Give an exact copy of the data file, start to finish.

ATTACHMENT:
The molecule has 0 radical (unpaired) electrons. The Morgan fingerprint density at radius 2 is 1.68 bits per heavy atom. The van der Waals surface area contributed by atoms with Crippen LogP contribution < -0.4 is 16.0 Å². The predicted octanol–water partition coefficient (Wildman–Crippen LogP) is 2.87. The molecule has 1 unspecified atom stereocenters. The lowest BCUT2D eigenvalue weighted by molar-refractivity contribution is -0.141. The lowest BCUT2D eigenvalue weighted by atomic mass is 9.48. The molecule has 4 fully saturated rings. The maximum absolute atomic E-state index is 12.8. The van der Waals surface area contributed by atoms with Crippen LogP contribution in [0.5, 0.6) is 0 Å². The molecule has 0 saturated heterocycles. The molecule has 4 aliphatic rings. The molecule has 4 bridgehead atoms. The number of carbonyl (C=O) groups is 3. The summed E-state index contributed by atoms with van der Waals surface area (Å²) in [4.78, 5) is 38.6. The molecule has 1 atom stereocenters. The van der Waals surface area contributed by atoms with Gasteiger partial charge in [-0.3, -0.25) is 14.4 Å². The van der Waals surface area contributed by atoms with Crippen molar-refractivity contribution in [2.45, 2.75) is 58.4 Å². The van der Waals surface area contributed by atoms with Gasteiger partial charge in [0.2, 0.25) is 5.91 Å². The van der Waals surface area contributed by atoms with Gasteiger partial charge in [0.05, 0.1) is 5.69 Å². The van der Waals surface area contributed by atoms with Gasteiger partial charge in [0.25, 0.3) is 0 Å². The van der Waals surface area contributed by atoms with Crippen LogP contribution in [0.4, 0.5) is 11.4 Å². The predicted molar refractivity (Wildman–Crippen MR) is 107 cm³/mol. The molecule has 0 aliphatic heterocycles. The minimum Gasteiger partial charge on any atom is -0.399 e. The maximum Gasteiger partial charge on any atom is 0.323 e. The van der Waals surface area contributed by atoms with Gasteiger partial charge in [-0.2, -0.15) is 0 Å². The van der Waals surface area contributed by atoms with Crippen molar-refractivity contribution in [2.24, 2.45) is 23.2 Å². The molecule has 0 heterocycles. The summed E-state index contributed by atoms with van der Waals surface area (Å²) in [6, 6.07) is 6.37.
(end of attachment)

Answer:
The molecule has 0 radical (unpaired) electrons. The Morgan fingerprint density at radius 2 is 1.68 bits per heavy atom. The van der Waals surface area contributed by atoms with Crippen LogP contribution < -0.4 is 16.0 Å². The predicted octanol–water partition coefficient (Wildman–Crippen LogP) is 2.87. The molecule has 1 unspecified atom stereocenters. The lowest BCUT2D eigenvalue weighted by molar-refractivity contribution is -0.141. The lowest BCUT2D eigenvalue weighted by atomic mass is 9.48. The molecule has 4 fully saturated rings. The maximum absolute atomic E-state index is 12.8. The van der Waals surface area contributed by atoms with Crippen LogP contribution in [0.5, 0.6) is 0 Å². The molecule has 0 saturated heterocycles. The molecule has 4 aliphatic rings. The molecule has 4 bridgehead atoms. The number of carbonyl (C=O) groups is 3. The summed E-state index contributed by atoms with van der Waals surface area (Å²) in [4.78, 5) is 38.6. The molecule has 1 atom stereocenters. The van der Waals surface area contributed by atoms with Gasteiger partial charge in [-0.3, -0.25) is 14.4 Å². The van der Waals surface area contributed by atoms with Crippen molar-refractivity contribution in [2.45, 2.75) is 58.4 Å². The van der Waals surface area contributed by atoms with Gasteiger partial charge in [0.2, 0.25) is 5.91 Å². The van der Waals surface area contributed by atoms with Gasteiger partial charge in [0.05, 0.1) is 5.69 Å². The van der Waals surface area contributed by atoms with Gasteiger partial charge in [0.25, 0.3) is 0 Å². The van der Waals surface area contributed by atoms with Crippen LogP contribution in [0.4, 0.5) is 11.4 Å². The predicted molar refractivity (Wildman–Crippen MR) is 107 cm³/mol. The molecule has 0 aliphatic heterocycles. The minimum Gasteiger partial charge on any atom is -0.399 e. The maximum Gasteiger partial charge on any atom is 0.323 e. The van der Waals surface area contributed by atoms with Gasteiger partial charge in [-0.2, -0.15) is 0 Å². The van der Waals surface area contributed by atoms with Crippen molar-refractivity contribution in [2.24, 2.45) is 23.2 Å². The molecule has 0 heterocycles. The summed E-state index contributed by atoms with van der Waals surface area (Å²) in [6, 6.07) is 6.37.